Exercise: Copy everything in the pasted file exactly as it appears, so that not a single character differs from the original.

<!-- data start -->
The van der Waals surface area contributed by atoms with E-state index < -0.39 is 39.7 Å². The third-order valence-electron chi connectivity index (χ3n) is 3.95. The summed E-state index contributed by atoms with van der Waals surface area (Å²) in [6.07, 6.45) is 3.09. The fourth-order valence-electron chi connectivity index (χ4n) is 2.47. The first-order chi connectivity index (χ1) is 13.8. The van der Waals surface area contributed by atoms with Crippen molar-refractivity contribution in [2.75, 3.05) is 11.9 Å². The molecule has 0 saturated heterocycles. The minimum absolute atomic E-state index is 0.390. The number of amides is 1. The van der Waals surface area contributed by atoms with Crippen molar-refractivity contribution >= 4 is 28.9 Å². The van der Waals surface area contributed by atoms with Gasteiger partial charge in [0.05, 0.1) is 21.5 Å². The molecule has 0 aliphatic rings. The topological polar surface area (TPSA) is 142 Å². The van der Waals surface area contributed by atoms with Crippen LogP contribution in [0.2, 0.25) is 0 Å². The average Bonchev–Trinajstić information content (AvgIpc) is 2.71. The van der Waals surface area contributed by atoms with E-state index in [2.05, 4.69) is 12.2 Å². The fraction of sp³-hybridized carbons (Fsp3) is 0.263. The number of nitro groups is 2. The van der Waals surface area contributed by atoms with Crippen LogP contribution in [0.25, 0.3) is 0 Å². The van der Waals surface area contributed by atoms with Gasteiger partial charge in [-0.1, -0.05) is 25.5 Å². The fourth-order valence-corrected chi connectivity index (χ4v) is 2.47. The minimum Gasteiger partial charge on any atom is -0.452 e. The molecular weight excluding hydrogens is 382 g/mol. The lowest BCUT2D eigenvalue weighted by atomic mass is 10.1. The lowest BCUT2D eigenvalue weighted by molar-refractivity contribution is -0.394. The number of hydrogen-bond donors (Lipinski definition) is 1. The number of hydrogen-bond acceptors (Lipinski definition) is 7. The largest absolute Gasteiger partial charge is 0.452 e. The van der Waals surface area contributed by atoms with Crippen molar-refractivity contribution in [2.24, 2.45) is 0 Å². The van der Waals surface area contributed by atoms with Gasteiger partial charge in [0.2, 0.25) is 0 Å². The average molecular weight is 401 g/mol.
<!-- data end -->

The van der Waals surface area contributed by atoms with E-state index < -0.39 is 39.7 Å². The third-order valence-electron chi connectivity index (χ3n) is 3.95. The summed E-state index contributed by atoms with van der Waals surface area (Å²) in [6.07, 6.45) is 3.09. The fourth-order valence-electron chi connectivity index (χ4n) is 2.47. The first-order chi connectivity index (χ1) is 13.8. The van der Waals surface area contributed by atoms with Crippen molar-refractivity contribution in [2.75, 3.05) is 11.9 Å². The molecule has 0 saturated heterocycles. The minimum absolute atomic E-state index is 0.390. The number of amides is 1. The van der Waals surface area contributed by atoms with Crippen molar-refractivity contribution >= 4 is 28.9 Å². The van der Waals surface area contributed by atoms with Gasteiger partial charge in [0.05, 0.1) is 21.5 Å². The molecule has 0 aliphatic rings. The topological polar surface area (TPSA) is 142 Å². The van der Waals surface area contributed by atoms with Crippen LogP contribution in [0.2, 0.25) is 0 Å². The average Bonchev–Trinajstić information content (AvgIpc) is 2.71. The van der Waals surface area contributed by atoms with E-state index in [2.05, 4.69) is 12.2 Å². The fraction of sp³-hybridized carbons (Fsp3) is 0.263. The number of nitro groups is 2. The van der Waals surface area contributed by atoms with Crippen LogP contribution in [0.25, 0.3) is 0 Å². The van der Waals surface area contributed by atoms with Gasteiger partial charge in [-0.1, -0.05) is 25.5 Å². The fourth-order valence-corrected chi connectivity index (χ4v) is 2.47. The minimum Gasteiger partial charge on any atom is -0.452 e. The molecular weight excluding hydrogens is 382 g/mol. The lowest BCUT2D eigenvalue weighted by atomic mass is 10.1. The lowest BCUT2D eigenvalue weighted by molar-refractivity contribution is -0.394. The number of hydrogen-bond donors (Lipinski definition) is 1. The number of hydrogen-bond acceptors (Lipinski definition) is 7. The largest absolute Gasteiger partial charge is 0.452 e. The van der Waals surface area contributed by atoms with Crippen molar-refractivity contribution in [2.24, 2.45) is 0 Å². The van der Waals surface area contributed by atoms with Gasteiger partial charge in [0.2, 0.25) is 0 Å². The average molecular weight is 401 g/mol.